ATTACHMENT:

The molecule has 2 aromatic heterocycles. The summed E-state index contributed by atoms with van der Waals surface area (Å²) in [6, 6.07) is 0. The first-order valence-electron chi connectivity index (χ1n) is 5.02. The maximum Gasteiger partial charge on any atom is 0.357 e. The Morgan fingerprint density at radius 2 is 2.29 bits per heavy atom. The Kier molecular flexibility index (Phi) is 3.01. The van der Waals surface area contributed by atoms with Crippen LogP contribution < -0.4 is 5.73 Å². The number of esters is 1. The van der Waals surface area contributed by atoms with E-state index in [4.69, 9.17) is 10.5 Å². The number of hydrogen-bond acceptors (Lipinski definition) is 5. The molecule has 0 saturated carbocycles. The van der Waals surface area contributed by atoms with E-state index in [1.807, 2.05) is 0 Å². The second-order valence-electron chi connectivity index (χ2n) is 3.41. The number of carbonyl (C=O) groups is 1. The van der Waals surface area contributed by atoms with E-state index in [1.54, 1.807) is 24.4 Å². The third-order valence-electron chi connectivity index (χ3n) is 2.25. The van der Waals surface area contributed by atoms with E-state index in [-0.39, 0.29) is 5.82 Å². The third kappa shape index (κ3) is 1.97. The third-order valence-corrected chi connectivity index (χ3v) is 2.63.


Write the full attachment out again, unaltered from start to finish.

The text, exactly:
The molecule has 2 aromatic heterocycles. The summed E-state index contributed by atoms with van der Waals surface area (Å²) in [6, 6.07) is 0. The first-order valence-electron chi connectivity index (χ1n) is 5.02. The maximum Gasteiger partial charge on any atom is 0.357 e. The Morgan fingerprint density at radius 2 is 2.29 bits per heavy atom. The Kier molecular flexibility index (Phi) is 3.01. The van der Waals surface area contributed by atoms with Crippen LogP contribution < -0.4 is 5.73 Å². The number of esters is 1. The van der Waals surface area contributed by atoms with E-state index in [4.69, 9.17) is 10.5 Å². The number of hydrogen-bond acceptors (Lipinski definition) is 5. The molecule has 0 saturated carbocycles. The van der Waals surface area contributed by atoms with E-state index in [1.807, 2.05) is 0 Å². The second-order valence-electron chi connectivity index (χ2n) is 3.41. The number of carbonyl (C=O) groups is 1. The van der Waals surface area contributed by atoms with E-state index in [1.54, 1.807) is 24.4 Å². The third-order valence-electron chi connectivity index (χ3n) is 2.25. The van der Waals surface area contributed by atoms with E-state index in [-0.39, 0.29) is 5.82 Å². The third kappa shape index (κ3) is 1.97. The third-order valence-corrected chi connectivity index (χ3v) is 2.63.